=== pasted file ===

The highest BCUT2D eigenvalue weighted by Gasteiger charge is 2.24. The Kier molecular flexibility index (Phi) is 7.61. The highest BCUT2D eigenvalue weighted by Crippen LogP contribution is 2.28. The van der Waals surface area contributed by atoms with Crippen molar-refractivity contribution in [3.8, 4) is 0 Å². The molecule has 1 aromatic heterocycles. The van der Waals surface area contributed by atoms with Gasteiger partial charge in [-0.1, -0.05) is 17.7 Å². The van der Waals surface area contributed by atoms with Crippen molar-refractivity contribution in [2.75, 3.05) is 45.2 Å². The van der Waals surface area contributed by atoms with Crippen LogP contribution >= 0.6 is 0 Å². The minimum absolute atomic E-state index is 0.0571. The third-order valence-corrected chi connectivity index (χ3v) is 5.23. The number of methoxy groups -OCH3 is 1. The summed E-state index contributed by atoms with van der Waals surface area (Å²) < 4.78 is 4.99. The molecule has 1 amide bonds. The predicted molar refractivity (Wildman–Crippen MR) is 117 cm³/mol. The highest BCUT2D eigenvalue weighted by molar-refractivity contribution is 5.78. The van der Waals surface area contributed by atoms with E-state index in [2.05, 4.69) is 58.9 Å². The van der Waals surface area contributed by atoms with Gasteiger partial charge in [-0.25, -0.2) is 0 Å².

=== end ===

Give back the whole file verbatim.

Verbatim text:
The highest BCUT2D eigenvalue weighted by Gasteiger charge is 2.24. The Kier molecular flexibility index (Phi) is 7.61. The highest BCUT2D eigenvalue weighted by Crippen LogP contribution is 2.28. The van der Waals surface area contributed by atoms with Crippen molar-refractivity contribution in [3.8, 4) is 0 Å². The molecule has 1 aromatic heterocycles. The van der Waals surface area contributed by atoms with Gasteiger partial charge in [-0.1, -0.05) is 17.7 Å². The van der Waals surface area contributed by atoms with Crippen molar-refractivity contribution in [2.75, 3.05) is 45.2 Å². The van der Waals surface area contributed by atoms with Crippen LogP contribution >= 0.6 is 0 Å². The minimum absolute atomic E-state index is 0.0571. The third-order valence-corrected chi connectivity index (χ3v) is 5.23. The number of methoxy groups -OCH3 is 1. The summed E-state index contributed by atoms with van der Waals surface area (Å²) < 4.78 is 4.99. The molecule has 1 amide bonds. The predicted molar refractivity (Wildman–Crippen MR) is 117 cm³/mol. The highest BCUT2D eigenvalue weighted by molar-refractivity contribution is 5.78. The van der Waals surface area contributed by atoms with E-state index in [2.05, 4.69) is 58.9 Å². The van der Waals surface area contributed by atoms with Gasteiger partial charge in [-0.25, -0.2) is 0 Å².